New E-cigarette Regulations Benefit Big Tobacco
The e-cigarette industry has blossomed into a $2 billion business, providing thousands of manufacturing and retail jobs while offering smokers a safer alternative. Unfortunately, this thriving market is under threat due to new rules finalized in May by the U.S. Food and Drug Administration (FDA).
The new rules expand the regulatory authority of the FDA to cover all tobacco or tobacco-related products — including e-cigarettes, many of which contain no tobacco whatsoever.
Like cigarettes, other forms of tobacco consumption can be addictive because of nicotine — which is why the FDA has asserted regulatory authority. While most e-cigarette products do not contain tobacco, they still use flavored juices that contain nicotine. Smokers can use e-cigarettes to supplement or, in some cases, replace their regular tobacco usage. The FDA worries that these products will increase nicotine addiction rates, especially among youth, and thereby lead to increased tobacco usage overall.
While it could be argued that e-cigarettes and other tobacco-related products should be regulated in a way that puts them on an even playing field with cigarettes, the rules do not limit the FDA to making regulations fair. The rules give the FDA broad authority to regulate tobacco products in whatever way the agency wants. For many of these rules, the FDA will issue “guidance” rather than spelling out the restrictions in the finalized regulations. Unlike formal rules, guidance does not need to go through a formal approval process. Thus, there is simply no oversight to ensure equitable regulation.
Most e-cigarette producers and retailers are small businesses, not multibillion-dollar corporations like Philip Morris. Many e-cig and vape shop owners produce their own juices and flavors which, according to the new rules, must soon be individually tested and approved by the FDA.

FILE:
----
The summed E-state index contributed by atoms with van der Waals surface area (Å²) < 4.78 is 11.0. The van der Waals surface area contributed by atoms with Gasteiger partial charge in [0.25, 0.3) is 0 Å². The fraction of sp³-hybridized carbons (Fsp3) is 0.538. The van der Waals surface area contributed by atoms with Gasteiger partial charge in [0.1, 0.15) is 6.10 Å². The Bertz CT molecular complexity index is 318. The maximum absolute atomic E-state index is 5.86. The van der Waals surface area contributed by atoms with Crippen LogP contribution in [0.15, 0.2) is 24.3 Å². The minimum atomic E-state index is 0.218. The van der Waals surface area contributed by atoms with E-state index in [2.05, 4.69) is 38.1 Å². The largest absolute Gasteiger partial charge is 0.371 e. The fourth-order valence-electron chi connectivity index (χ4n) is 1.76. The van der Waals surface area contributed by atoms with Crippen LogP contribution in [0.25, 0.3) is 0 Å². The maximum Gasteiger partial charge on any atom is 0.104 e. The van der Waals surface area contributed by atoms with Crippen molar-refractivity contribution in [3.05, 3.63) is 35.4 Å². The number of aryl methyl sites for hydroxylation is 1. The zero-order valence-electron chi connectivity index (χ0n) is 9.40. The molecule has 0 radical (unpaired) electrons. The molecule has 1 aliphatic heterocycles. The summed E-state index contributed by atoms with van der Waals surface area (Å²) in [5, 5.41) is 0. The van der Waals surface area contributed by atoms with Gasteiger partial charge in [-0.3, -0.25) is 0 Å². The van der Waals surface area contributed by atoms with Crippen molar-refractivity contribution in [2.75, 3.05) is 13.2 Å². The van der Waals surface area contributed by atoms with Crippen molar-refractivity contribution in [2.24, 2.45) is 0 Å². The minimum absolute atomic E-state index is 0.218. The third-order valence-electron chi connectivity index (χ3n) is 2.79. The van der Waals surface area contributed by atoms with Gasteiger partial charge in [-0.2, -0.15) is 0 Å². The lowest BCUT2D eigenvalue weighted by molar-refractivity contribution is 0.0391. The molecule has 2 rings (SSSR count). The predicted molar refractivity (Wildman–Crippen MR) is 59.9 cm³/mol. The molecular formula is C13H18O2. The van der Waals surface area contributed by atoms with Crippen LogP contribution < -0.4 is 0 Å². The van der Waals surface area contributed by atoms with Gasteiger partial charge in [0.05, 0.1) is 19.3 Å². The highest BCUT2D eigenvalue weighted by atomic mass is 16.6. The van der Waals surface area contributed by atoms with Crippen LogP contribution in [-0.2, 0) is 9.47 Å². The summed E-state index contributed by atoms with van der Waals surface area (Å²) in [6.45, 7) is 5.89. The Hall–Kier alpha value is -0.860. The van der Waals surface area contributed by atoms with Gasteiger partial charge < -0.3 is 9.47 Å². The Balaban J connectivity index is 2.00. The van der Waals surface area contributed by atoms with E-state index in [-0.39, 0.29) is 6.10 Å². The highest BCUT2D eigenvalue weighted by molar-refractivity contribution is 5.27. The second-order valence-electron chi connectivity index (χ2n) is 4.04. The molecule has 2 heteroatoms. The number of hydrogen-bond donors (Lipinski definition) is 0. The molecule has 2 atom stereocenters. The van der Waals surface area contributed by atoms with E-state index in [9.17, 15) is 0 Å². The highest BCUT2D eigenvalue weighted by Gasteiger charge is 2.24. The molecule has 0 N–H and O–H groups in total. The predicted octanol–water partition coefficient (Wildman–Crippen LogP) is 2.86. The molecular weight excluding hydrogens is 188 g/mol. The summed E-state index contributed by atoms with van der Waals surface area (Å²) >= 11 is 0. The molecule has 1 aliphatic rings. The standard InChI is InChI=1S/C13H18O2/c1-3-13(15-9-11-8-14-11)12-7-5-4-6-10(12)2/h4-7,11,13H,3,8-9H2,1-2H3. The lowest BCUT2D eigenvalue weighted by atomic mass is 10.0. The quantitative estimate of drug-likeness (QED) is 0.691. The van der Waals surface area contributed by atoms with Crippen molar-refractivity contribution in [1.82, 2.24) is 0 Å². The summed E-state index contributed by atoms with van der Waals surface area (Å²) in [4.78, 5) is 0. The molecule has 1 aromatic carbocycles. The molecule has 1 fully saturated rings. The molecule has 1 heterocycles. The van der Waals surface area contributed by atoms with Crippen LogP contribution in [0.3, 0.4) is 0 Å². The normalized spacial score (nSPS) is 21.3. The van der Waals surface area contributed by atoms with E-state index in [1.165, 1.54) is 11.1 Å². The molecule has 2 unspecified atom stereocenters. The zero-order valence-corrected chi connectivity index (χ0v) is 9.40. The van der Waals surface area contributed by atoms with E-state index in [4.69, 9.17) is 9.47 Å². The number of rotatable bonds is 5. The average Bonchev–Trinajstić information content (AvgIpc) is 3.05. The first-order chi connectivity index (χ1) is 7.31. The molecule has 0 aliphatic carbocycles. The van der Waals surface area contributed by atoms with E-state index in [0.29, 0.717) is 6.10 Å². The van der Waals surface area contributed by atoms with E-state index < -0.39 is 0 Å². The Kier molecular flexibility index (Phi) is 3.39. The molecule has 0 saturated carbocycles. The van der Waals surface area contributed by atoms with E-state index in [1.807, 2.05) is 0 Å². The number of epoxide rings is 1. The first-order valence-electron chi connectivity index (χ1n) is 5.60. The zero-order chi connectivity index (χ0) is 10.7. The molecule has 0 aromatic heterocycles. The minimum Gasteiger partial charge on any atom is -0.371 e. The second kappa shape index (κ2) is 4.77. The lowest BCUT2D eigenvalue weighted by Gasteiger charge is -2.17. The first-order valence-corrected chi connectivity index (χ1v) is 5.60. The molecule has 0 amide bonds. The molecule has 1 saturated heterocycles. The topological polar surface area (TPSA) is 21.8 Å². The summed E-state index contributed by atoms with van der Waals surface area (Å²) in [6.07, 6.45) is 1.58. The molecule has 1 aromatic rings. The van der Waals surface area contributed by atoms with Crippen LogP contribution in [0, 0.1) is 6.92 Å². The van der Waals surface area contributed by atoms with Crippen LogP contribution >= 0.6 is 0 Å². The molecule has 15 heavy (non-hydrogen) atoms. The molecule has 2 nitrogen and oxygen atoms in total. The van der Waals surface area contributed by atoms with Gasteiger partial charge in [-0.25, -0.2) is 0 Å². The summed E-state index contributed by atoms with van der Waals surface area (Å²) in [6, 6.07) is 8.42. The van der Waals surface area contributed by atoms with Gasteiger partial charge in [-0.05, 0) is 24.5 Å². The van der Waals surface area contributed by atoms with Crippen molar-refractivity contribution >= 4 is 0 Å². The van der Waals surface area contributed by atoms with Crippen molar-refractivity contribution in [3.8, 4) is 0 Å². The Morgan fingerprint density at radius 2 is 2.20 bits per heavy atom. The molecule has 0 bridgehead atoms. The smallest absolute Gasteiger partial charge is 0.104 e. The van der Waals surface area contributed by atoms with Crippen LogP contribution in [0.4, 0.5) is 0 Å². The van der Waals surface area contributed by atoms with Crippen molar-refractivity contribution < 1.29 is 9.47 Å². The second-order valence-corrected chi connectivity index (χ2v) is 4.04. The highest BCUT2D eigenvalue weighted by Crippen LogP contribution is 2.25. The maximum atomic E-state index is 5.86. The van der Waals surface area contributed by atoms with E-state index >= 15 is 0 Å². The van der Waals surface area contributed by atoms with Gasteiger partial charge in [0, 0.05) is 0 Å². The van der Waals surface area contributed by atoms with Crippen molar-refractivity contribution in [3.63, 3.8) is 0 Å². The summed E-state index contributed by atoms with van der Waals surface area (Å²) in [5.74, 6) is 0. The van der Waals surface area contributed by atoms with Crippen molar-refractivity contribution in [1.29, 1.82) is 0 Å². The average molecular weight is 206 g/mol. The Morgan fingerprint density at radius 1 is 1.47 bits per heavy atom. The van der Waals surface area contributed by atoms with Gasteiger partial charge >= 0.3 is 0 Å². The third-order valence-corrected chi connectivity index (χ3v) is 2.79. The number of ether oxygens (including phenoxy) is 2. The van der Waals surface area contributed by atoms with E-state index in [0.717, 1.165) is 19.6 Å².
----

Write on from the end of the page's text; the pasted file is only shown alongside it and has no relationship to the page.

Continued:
Open-ended regulations and big business do not bode well for a competitive market. As in other industries, large and powerful tobacco companies are able to engage in political rent seeking by pushing through policies that benefit them and harm their competition.
The motivation behind Big Tobacco’s e-cig scare is easy to spell out: e-cigarettes pose a threat to them. According to a study from the EU, e-cigarettes are responsible for up to 30 percent of cigarette smokers reducing their cigarette consumption or quitting altogether.
The rules finalized by the FDA will likely decimate much of the e-cigarette industry, from producers to retailers, potentially eliminating tens of thousands of jobs. Their business models are simply not equipped to absorb the regulatory costs imposed by these regulations; many shops and producers will have to shut down rather than attempt to comply with them. And less competition is good news for Big Tobacco — especially if vapers transition back to traditional cigarettes.
Some e-cigarette companies and advocacy groups are beginning to fight back, including the vaping industry’s Right to Be Smoke-Free Coalition. Five lawsuits have already been filed against the FDA over the rule. The groups argue that the FDA has no rationale for regulating non-tobacco products in the same way as cigarettes. We can only hope the judges agree.
In an attempt to promote public health, the FDA is limiting consumer choice through unnecessary and prohibitive regulations. Without the option of using safer alternatives, smokers addicted to nicotine may be left with only two choices: quit cold turkey or continue to consume traditional cigarettes — just what Big Tobacco wants.
Jonathan Nelson is a Young Voices Advocate and a graduate of Grove City College.